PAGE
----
OpenSocial is no longer just a Google standard. Microsoft catches social networking religion. And most folks are wondering where Facebook will land in this mess. The larger question: Is there a business hook here somewhere?
Yup, I hear the crickets too.
Social networking remains a consumer thing. And to the blogosphere it's an opportunity to work in a Mark Zuckerberg quip, toss in Google as a reference and navel gaze a bit about the "conversation."
But there has to be a corporate use in here somewhere.
Tuesday's news that Yahoo is supporting OpenSocial and Google is stepping away to assure "neutrality" and interconnect social apps is a big deal. OpenSocial can now forge ahead as a real standard. Meanwhile, Microsoft has also entered the social network standard game (boy this all sounds familiar after awhile) and launched its own initiative. The gory details are fortunately rounded up by Techmeme.
I can't help but think that this neutral OpenSocial foundation is a good thing for the enterprise. Perhaps enterprise apps will hook into OpenSocial. Perhaps vendors--beyond Oracle and Salesforce.com--will flick to the effort. Perhaps corporations will become more social.
Until then, however, there isn't much of a huge plan when it comes to businesses.
Last week, I spoke to Joe Kraus, Director of Product Management at Google, about the enterprise implications of OpenSocial. Even though OpenSocial will be "forever free and open" there's a lot of work to do before this becomes even slightly interesting to the enterprise.
Among the highlights of my conversation with Kraus:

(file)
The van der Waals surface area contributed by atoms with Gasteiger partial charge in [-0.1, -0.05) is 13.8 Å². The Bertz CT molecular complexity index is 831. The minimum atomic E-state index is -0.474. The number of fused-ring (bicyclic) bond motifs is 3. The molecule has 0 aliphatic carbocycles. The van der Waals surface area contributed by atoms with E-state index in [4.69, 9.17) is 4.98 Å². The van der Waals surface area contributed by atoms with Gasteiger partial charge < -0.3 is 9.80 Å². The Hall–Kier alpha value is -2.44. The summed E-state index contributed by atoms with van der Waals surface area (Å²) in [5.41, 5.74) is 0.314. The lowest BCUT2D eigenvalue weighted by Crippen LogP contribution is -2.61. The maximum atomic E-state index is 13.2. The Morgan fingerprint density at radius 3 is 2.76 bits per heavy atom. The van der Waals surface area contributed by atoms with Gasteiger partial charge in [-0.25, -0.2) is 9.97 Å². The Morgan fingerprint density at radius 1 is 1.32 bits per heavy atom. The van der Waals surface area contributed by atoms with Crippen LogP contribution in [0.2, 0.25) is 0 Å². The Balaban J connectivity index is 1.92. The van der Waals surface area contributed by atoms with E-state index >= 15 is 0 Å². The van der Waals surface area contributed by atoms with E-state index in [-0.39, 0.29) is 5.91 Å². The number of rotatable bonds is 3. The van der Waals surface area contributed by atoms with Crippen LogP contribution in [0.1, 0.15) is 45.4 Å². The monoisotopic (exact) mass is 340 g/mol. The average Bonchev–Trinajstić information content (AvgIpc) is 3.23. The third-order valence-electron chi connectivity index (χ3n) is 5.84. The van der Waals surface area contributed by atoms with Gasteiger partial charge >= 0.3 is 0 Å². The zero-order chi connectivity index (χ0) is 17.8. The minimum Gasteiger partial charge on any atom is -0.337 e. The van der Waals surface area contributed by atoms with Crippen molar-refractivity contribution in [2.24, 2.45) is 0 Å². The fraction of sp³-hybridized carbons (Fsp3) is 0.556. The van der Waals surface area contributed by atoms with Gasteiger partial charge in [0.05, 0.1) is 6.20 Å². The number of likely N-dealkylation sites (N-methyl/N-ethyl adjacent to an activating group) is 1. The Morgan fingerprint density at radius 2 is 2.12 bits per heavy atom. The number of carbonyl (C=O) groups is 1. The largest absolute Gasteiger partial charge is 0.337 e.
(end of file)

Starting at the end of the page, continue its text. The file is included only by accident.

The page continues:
Social networking is the new black. Most killer apps are social by nature--email, IM and photo sharing for instance. Companies have been slow to adopt these uses--beyond email of course.
Social networking isn't a destination site. It will branch out through the entire Web. How will corporations handle this branching out process?
Enterprises will adopt social standards like OpenSocial to embed third party applications. The rub: "These applications will need policies around them," says Kraus. Simply put, a lot of social applications are frivolous--throwing sheep, awarding virtual beers (what's the point folks?) and poking people. Surely, there's a business function here somewhere.
How do you tighten up social applications? "Social applications are loose in consumer land," says Kraus. "We expect them to become much tighter in enterprise land."
What's the model? Consumer social applications are built around advertising. In the corporate world that model won't fly. What exactly will corporations license?